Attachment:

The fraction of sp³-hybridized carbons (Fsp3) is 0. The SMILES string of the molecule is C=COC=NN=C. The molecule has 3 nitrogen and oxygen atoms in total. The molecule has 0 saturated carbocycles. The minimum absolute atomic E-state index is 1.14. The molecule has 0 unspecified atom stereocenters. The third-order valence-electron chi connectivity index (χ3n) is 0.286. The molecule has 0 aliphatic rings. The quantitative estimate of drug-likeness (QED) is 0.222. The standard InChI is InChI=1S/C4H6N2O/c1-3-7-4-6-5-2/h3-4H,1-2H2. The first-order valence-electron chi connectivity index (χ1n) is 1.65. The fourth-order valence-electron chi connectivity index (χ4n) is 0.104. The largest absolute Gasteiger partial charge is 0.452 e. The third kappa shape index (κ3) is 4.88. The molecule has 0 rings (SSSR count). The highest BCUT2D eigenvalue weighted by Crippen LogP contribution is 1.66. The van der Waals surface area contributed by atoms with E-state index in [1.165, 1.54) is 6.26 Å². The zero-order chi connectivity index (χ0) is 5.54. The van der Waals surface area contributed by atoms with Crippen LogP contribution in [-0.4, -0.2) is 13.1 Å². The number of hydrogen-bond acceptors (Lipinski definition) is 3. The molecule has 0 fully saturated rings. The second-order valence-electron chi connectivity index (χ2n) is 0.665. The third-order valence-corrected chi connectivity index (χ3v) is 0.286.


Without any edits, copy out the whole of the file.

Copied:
The fraction of sp³-hybridized carbons (Fsp3) is 0. The SMILES string of the molecule is C=COC=NN=C. The molecule has 3 nitrogen and oxygen atoms in total. The molecule has 0 saturated carbocycles. The minimum absolute atomic E-state index is 1.14. The molecule has 0 unspecified atom stereocenters. The third-order valence-electron chi connectivity index (χ3n) is 0.286. The molecule has 0 aliphatic rings. The quantitative estimate of drug-likeness (QED) is 0.222. The standard InChI is InChI=1S/C4H6N2O/c1-3-7-4-6-5-2/h3-4H,1-2H2. The first-order valence-electron chi connectivity index (χ1n) is 1.65. The fourth-order valence-electron chi connectivity index (χ4n) is 0.104. The largest absolute Gasteiger partial charge is 0.452 e. The third kappa shape index (κ3) is 4.88. The molecule has 0 rings (SSSR count). The highest BCUT2D eigenvalue weighted by Crippen LogP contribution is 1.66. The van der Waals surface area contributed by atoms with E-state index in [1.165, 1.54) is 6.26 Å². The zero-order chi connectivity index (χ0) is 5.54. The van der Waals surface area contributed by atoms with Crippen LogP contribution in [-0.4, -0.2) is 13.1 Å². The number of hydrogen-bond acceptors (Lipinski definition) is 3. The molecule has 0 fully saturated rings. The second-order valence-electron chi connectivity index (χ2n) is 0.665. The third-order valence-corrected chi connectivity index (χ3v) is 0.286.